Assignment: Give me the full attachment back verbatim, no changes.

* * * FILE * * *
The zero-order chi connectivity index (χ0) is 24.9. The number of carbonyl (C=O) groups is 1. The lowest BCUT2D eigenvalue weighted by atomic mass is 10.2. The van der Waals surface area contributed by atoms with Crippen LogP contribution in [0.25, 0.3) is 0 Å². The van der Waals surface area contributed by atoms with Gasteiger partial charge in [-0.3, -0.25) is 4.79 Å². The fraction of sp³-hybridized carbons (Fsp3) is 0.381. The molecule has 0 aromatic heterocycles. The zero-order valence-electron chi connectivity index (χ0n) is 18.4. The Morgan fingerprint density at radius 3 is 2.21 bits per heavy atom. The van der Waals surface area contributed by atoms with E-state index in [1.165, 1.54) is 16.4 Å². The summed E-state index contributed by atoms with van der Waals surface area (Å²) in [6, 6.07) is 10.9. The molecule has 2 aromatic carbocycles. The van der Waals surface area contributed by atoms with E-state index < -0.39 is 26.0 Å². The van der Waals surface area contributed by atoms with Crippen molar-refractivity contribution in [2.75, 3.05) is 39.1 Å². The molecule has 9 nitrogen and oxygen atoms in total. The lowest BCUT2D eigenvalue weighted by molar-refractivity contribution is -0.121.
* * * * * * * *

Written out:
The zero-order chi connectivity index (χ0) is 24.9. The number of carbonyl (C=O) groups is 1. The lowest BCUT2D eigenvalue weighted by atomic mass is 10.2. The van der Waals surface area contributed by atoms with Crippen LogP contribution in [0.25, 0.3) is 0 Å². The van der Waals surface area contributed by atoms with Gasteiger partial charge in [-0.3, -0.25) is 4.79 Å². The fraction of sp³-hybridized carbons (Fsp3) is 0.381. The molecule has 0 aromatic heterocycles. The zero-order valence-electron chi connectivity index (χ0n) is 18.4. The Morgan fingerprint density at radius 3 is 2.21 bits per heavy atom. The van der Waals surface area contributed by atoms with E-state index in [1.165, 1.54) is 16.4 Å². The summed E-state index contributed by atoms with van der Waals surface area (Å²) in [6, 6.07) is 10.9. The molecule has 2 aromatic carbocycles. The van der Waals surface area contributed by atoms with E-state index < -0.39 is 26.0 Å². The van der Waals surface area contributed by atoms with Crippen molar-refractivity contribution in [2.75, 3.05) is 39.1 Å². The molecule has 9 nitrogen and oxygen atoms in total. The lowest BCUT2D eigenvalue weighted by molar-refractivity contribution is -0.121.